Some Texas educators and legislators are pushing back against a draft of the state budget, released earlier this week, that would cut $39 million by closing four community colleges. Richard Rhodes, chair of the Texas Association of Community Colleges and president of El Paso Community College, harshly criticized the plan. In a statement, he wrote: “This budget makes it clear that there is no longer a state policy when it comes to community colleges. If a college grows and educates more students the state does not live up to its commitment by funding growth. However, if a college is perceived by state bureaucrats as somehow growing too slowly, the state will cut all of an institution’s funding.” Democrats and even some Republicans in the state legislature have also expressed their displeasure with the proposed cuts. According to The Dallas Morning News, Rep. Dennis Bonnen, a Republican from Angleton, asked the House floor: “Why would we ever have a staff recommendation as a starting point that creates a headline that says Brazosport College would be closed?”
Higher Education Quick Takes
One of the largest publicly traded higher-education companies said Wednesday that it would cut 600 jobs over the next several months, citing changes in its own business strategy and the "slowing student enrollments across the private-sector postsecondary education industry." The announcement by Career Education Corp., which has about 13,000 employees at about 90 campuses, was the latest signal that for-profit colleges are seeing significant changes in the face of more federal and state scrutiny about their financial aid and other practices.
The "eminent scholars" program at Florida Atlantic University is supposed to attract top faculty talent with higher pay and reduced teaching expectations, relative to other professors. But The South Florida Sun-Sentinel reported that the program has divided many arts and sciences faculty members, with some of those outside the program arguing that these eminent professors are "overpaid and underworked." Meanwhile some of those who are in the program are filing grievances over being asked to take on an extra course or two on top of the two a year that are the standard for the program.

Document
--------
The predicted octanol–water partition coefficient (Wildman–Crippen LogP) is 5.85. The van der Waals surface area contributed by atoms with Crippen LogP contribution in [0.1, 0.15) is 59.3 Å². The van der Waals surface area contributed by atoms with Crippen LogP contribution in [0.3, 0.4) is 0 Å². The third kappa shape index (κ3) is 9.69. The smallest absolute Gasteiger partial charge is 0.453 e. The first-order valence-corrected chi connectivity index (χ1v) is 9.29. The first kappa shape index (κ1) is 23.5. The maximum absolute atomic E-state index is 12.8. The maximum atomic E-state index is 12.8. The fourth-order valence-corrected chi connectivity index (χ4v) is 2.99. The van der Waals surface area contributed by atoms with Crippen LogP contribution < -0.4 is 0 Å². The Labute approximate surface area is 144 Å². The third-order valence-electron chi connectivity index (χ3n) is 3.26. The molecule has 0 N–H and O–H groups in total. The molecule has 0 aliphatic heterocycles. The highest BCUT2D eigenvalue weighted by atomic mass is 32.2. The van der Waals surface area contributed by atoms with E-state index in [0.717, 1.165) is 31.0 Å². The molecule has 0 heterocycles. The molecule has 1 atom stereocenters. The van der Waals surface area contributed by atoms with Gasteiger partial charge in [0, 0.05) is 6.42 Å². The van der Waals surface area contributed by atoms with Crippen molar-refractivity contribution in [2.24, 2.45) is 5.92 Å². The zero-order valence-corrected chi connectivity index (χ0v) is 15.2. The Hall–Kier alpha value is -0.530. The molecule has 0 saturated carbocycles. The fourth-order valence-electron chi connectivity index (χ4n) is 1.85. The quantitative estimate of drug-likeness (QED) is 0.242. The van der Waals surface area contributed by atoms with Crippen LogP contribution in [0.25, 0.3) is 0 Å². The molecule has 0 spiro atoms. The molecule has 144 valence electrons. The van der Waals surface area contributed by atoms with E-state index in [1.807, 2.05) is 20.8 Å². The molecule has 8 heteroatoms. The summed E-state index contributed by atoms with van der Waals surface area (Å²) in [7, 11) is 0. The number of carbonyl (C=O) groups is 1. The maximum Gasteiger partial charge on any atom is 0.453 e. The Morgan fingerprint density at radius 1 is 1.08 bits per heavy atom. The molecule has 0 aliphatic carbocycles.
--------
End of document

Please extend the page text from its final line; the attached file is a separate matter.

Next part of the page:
The University of Texas MD Anderson Cancer Center has announced a $150 million grant from the Khalifa bin Zayed Al Nahyan Charity Foundation for genetic research, diagnosis and treatment of cancer. The funds will pay for a new building and endowed professorships, among other purposes.
With most college students still opting for printed textbooks in lieu of electronic ones, publishers are taking aim at an unlikely demographic in order to make e-books look cool: slackers. CourseSmart, a consortium aimed at marketing and selling e-books on behalf of the four top textbook companies, has teamed up with the website CollegeHumor.com to hold an essay contest in which participants are asked to boast of their slacker bona fides. “We’re looking for the smartest slacker,” explains a spokesman for CollegeHumor — a popular destination for procrastinating students — in a promotional video on the site. “We want to hear your story of the smartest, cleverest, most creative academic shortcut you’ve ever taken, short of cheating.” The winner of the contest will get $1,000 and a year’s worth of e-book access from CourseSmart, as well as the privilege to have his or her story immortalized in a short, animated video on CollegeHumor.com. CollegeHumor.com, started by two college freshmen in 1999, has seen its brand blossom in recent years. It now publishes original content and hosts 3.3 million unique page views each month.
Pensacola State College on Tuesday fired a tenured professor, Robert Ardis, over allegations that he used a sabbatical to obtain a master's degree from a diploma mill and then presented that degree to obtain a promotion and higher salary, The Pensacola News Journal reported. Ardis did not attend the meeting at which he was fired. A union representative who was at the meeting on his behalf said that he was still reviewing documents that might be the basis of a possible appeal and that Ardis "looks forward to his day in court."